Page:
Not every Virginian supported independence; some remained loyal to the king. In 1775, the royal governor, Lord Dunmore, fled to a ship on the Chesapeake Bay and was joined by other officials, merchants, and servants, as well as enslaved people belonging to “rebels” and freed by a proclamation from Dunmore. Dunmore formed the able-bodied men into two small military units.
After losses from battle and disease, surviving Loyalist soldiers and civilians sailed to British-held New York in 1776. Elements of the Queen’s Loyal Virginia Regiment, a white regiment, merged into the Queen’s Rangers, a corps that served throughout the war and then went to Canada. The Royal Ethiopian Regiment, a Black regiment, disbanded in 1776, but some of its members became civilian employees of the British forces. Smaller numbers of Loyalists, both Black and white, joined British troops in Virginia in 1779–1781.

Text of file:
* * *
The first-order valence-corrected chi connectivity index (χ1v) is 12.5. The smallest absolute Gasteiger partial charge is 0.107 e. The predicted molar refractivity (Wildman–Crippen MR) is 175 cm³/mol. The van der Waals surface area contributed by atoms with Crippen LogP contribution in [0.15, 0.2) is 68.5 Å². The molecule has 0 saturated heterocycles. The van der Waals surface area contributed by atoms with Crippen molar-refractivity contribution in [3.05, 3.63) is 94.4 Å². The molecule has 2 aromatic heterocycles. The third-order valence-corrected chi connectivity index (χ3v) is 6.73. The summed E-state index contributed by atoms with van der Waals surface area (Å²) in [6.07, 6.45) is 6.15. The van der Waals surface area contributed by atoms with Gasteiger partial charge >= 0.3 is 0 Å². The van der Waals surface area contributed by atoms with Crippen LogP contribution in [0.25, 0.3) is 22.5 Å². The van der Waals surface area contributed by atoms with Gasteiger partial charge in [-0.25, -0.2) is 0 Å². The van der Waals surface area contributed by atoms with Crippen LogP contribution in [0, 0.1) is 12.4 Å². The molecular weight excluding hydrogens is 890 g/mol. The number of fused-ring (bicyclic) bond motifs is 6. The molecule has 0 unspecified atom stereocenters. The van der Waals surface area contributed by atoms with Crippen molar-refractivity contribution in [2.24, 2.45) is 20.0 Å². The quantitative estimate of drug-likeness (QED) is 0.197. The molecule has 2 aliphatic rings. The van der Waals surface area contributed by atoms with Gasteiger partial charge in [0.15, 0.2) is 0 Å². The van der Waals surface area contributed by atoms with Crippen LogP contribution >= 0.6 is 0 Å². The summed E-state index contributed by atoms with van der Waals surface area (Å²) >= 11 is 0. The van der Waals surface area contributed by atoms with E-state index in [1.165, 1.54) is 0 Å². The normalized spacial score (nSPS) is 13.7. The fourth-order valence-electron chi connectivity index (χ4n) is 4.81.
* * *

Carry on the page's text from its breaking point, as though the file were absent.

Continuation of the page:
At the war’s end in 1783, almost 900 Black Virginians were among the Loyalists leaving New York with the British evacuation; most went to Nova Scotia, and some later moved to Sierra Leone. Many Virginia Loyalists (almost all white) who went to various British territories petitioned the British government’s Loyalist Claims Commission for compensation for their lost property. Claims Commission applications from Virginians are on Library of Virginia microfilm as part of the Virginia Colonial Records Project.